Regulation of vascular morphogenesis

The key aim of our research is to understand how endothelial cells lining blood and lymphatic vessels communicate with each other and the tissue environment to co-ordinate vascular morphogenesis. Most of our research has focused on the lymphatic vasculature that was traditionally considered a passive drainage system responsible for removal of fluid, molecules and cells from tissues. However, emerging evidence in the last few years shows active roles of lymphatic vessels in inflammation, immunity, lipid metabolism and metastasis, and consequent involvement in common diseases such as obesity, autoimmune diseases, atherosclerosis and cancer. This exciting development suggests a high degree of functional diversification of endothelial cells of specific vascular beds. Our second major aim is therefore to understand organ-specific regulation of lymphatic vessel formation and function. We utilise and develop advanced mouse genetic tools to spatially and temporally control expression of genes in specific cell types of interest. By identifying genetic causes of lymphatic diseases we additionally aim to uncover mechanisms of vascular development that are directly relevant to human pathology.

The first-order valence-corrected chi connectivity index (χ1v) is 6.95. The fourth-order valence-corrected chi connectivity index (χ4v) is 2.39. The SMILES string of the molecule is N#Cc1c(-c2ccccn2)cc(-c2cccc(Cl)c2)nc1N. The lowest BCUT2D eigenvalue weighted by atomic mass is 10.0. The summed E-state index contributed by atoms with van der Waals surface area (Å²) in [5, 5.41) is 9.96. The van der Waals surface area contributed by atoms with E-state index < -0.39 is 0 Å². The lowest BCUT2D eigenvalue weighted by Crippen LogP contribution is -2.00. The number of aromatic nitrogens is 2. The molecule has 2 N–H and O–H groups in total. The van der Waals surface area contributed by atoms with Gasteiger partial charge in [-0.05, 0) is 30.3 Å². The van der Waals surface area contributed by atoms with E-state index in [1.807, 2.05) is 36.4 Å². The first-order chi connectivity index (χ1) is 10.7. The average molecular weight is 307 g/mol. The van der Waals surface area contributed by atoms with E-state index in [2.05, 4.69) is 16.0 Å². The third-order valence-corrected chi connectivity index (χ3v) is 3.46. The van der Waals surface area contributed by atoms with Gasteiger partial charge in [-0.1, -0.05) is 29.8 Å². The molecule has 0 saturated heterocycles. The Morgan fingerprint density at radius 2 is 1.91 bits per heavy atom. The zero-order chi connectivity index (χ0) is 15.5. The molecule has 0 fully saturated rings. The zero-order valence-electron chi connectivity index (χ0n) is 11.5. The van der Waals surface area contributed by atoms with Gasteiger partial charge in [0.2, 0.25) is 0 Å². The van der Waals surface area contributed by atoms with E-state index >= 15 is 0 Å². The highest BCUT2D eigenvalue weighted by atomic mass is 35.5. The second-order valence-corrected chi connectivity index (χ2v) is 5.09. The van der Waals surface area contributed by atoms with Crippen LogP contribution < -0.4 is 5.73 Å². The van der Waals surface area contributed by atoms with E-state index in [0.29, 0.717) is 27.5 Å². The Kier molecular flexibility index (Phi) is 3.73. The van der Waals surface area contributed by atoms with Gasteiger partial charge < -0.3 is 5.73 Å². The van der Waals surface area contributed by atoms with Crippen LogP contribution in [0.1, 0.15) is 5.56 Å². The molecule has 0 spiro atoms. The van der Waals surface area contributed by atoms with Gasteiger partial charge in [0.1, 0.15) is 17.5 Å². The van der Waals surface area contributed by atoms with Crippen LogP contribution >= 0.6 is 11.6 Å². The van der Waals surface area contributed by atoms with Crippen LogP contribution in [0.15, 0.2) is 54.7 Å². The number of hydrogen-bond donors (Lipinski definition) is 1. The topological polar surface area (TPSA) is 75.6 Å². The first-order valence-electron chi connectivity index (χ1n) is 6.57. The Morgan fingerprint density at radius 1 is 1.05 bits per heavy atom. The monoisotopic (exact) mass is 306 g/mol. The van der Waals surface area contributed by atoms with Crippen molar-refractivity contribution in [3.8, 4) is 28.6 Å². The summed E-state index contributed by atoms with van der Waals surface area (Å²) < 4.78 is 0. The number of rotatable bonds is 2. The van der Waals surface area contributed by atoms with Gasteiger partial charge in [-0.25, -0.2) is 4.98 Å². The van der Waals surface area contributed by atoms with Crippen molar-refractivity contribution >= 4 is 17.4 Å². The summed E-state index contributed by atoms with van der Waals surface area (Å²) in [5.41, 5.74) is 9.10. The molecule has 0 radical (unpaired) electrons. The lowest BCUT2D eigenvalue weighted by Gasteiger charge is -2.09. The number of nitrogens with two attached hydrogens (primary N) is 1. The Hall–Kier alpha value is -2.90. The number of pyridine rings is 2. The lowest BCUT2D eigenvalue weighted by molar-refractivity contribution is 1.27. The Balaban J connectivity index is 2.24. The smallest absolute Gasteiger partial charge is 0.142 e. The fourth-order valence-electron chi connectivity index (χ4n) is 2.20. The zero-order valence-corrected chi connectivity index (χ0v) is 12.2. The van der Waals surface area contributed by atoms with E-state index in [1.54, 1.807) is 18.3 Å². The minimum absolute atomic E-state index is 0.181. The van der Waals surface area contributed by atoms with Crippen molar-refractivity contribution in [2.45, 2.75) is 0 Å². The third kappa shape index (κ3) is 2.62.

Open positions

We welcome inquiries about joining the lab as a graduate student or post doc researcher. Please email and explain your specific interest in the lab.